Campaign:
Cleaning Up Coal-fired Power Plants
Graphic of coal-fired power plant.
While touted as cheap energy, coal exacts a price far higher than what we pay in utility bills. Burning coal for electricity produces global warming pollution, and releases harmful toxic pollution into our air and water.
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A Losing Bet: Why Investors Are Turning Away From Coal-Fired Power

Investors large and small are questioning the logic of funding new coal-fired power plants, for good reason. Coal plants are expensive to build and have tremendous environmental consequences. Coal has long been an artificially cheap energy source, thanks in part to taxpayer subsidies and unregulated pollution, but efforts at the state and federal levels to reduce global warming pollution and clean up dirty coal plants are casting doubt on the capacity of new coal plants to deliver returns on investor money.

The Interfaith Center on Corporate Responsibility (ICCR) prepared a report called "Don't Get Burned" that cautions against investing in new coal-fired power plants. Below is a short interview with Leslie H. Lowe, director of ICCR's Energy and Environment Programs, on the perils of investing in coal.

Earthjustice: What is ICCR?

Leslie Lowe: ICCR is a membership organization of more than 275 Protestant, Roman Catholic and Jewish institutional investors, including the pension funds and endowments of major denominations, hospital corporations, foundations and religious communities, whose collective assets exceed $110 billion. It has been a leader of the corporate responsibility movement for 38 years.  ICCR members use their investment assets to engage corporate management and the financial community on social and environmental issues such as global warming, clean energy, food safety, sustainable water use, and environmental justice.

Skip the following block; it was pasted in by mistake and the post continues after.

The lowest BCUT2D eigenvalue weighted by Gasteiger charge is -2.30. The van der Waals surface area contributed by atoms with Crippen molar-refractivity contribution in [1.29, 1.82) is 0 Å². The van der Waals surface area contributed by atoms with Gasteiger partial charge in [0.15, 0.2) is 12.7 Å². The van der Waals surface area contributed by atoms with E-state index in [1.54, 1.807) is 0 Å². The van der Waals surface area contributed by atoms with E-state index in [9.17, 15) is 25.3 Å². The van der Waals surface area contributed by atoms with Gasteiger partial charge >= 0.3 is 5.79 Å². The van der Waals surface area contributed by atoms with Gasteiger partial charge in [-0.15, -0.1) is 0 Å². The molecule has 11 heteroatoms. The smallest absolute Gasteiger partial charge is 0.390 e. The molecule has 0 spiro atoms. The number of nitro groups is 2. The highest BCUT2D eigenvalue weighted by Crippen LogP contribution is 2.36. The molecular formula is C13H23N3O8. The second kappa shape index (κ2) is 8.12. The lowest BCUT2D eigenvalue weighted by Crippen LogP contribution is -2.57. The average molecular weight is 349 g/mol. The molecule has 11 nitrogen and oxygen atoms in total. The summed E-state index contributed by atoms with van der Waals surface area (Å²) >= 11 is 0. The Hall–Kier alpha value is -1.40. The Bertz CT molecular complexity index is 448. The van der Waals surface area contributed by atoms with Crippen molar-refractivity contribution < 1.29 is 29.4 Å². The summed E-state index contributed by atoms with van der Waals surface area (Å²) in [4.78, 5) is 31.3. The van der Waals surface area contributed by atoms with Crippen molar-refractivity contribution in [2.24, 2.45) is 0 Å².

EJ: What is the major focus of the "Don't Get Burned" report?

LL: The report draws an analogy between what happened to investments in nuclear power plants in the 1970s and investments in new coal plants today. (Ed.: Investments in nuclear plants during the late-1970s became very unstable, and now, as the report points out, there are signs that new coal-fired plants are an increasingly risky long-term investment as well.) When the report was issued in 2008, more than 50 new coal-fired plants were slated for construction, despite the fact that more than 20 additional plants had been cancelled, three dozen more had been delayed, and several electric utilities had announced that they would not build any new coal-fired plants. 

EJ: What should investors know?

LL: "Don't Get Burned" educated investors about the multiple risks that new coal plants face:

  • The likelihood of federal greenhouse gas regulations imposing higher costs on coal-burning plants over their useful life (40 to 60 years), making them uneconomic for the long-term;
  • The likelihood of more-stringent regulation of other coal plant pollutants (nitrogen oxides, sulfur dioxide, and mercury) adversely affecting the bottom line of utilities that operate coal plants;
  • The uncertainty about carbon capture and storage (CCS) technology being viable at utility scale and the unknown cost factors for CCS; and
  • The possibility that utility regulators might disallow cost recovery for investors in new coal plants, given the mandate for regulated utilities to provide reliable service to ratepayers at the lowest reasonable cost.

EJ: Based on your findings, how should investors grow and protect their nest eggs in our changing world?

LL: Yesterday's sure thing may be tomorrow's sure loser. Long-term investors must consider the fact that the electric utilities of the 21st Century must be profitable in a carbon constrained world. Energy efficiency is the cheapest way to provide electricity in the U.S. today.